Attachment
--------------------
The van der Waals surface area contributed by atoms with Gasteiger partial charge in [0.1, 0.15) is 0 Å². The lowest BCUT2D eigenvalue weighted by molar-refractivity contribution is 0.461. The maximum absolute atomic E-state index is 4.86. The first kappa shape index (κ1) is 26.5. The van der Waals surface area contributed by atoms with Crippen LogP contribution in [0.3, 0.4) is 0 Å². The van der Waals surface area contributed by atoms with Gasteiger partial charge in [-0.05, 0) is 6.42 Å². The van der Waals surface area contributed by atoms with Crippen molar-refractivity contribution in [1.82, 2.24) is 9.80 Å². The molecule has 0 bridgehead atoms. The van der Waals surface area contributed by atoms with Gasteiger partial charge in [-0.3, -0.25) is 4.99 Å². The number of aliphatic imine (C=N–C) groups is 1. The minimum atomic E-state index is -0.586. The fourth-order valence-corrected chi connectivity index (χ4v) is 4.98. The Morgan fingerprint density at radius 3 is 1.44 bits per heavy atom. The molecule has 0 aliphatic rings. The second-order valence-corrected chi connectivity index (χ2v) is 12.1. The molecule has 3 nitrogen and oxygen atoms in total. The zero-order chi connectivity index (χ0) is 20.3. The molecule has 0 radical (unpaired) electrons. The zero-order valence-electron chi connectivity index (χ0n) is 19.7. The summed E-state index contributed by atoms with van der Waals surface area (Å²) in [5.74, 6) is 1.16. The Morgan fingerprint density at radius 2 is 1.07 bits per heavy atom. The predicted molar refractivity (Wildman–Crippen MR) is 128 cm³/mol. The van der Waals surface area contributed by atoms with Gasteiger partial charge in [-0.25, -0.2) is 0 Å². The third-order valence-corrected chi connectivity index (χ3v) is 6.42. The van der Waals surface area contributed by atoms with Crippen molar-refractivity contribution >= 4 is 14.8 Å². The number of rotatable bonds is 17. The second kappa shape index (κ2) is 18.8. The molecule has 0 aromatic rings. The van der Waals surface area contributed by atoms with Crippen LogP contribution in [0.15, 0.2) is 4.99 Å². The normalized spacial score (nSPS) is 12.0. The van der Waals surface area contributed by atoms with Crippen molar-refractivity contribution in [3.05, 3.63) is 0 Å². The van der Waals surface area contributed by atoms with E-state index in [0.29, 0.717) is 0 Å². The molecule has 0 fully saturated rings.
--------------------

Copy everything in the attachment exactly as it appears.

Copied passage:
The van der Waals surface area contributed by atoms with Gasteiger partial charge in [0.1, 0.15) is 0 Å². The lowest BCUT2D eigenvalue weighted by molar-refractivity contribution is 0.461. The maximum absolute atomic E-state index is 4.86. The first kappa shape index (κ1) is 26.5. The van der Waals surface area contributed by atoms with Crippen LogP contribution in [0.3, 0.4) is 0 Å². The van der Waals surface area contributed by atoms with Gasteiger partial charge in [-0.05, 0) is 6.42 Å². The van der Waals surface area contributed by atoms with Crippen molar-refractivity contribution in [1.82, 2.24) is 9.80 Å². The molecule has 0 bridgehead atoms. The van der Waals surface area contributed by atoms with Gasteiger partial charge in [-0.3, -0.25) is 4.99 Å². The number of aliphatic imine (C=N–C) groups is 1. The minimum atomic E-state index is -0.586. The fourth-order valence-corrected chi connectivity index (χ4v) is 4.98. The Morgan fingerprint density at radius 3 is 1.44 bits per heavy atom. The molecule has 0 aliphatic rings. The second-order valence-corrected chi connectivity index (χ2v) is 12.1. The molecule has 3 nitrogen and oxygen atoms in total. The zero-order chi connectivity index (χ0) is 20.3. The molecule has 0 radical (unpaired) electrons. The zero-order valence-electron chi connectivity index (χ0n) is 19.7. The summed E-state index contributed by atoms with van der Waals surface area (Å²) in [5.74, 6) is 1.16. The Morgan fingerprint density at radius 2 is 1.07 bits per heavy atom. The predicted molar refractivity (Wildman–Crippen MR) is 128 cm³/mol. The van der Waals surface area contributed by atoms with Gasteiger partial charge in [-0.25, -0.2) is 0 Å². The third-order valence-corrected chi connectivity index (χ3v) is 6.42. The van der Waals surface area contributed by atoms with Crippen molar-refractivity contribution >= 4 is 14.8 Å². The number of rotatable bonds is 17. The second kappa shape index (κ2) is 18.8. The molecule has 0 aromatic rings. The van der Waals surface area contributed by atoms with Crippen LogP contribution in [0.15, 0.2) is 4.99 Å². The normalized spacial score (nSPS) is 12.0. The van der Waals surface area contributed by atoms with Crippen molar-refractivity contribution in [3.05, 3.63) is 0 Å². The van der Waals surface area contributed by atoms with E-state index in [0.29, 0.717) is 0 Å². The molecule has 0 fully saturated rings.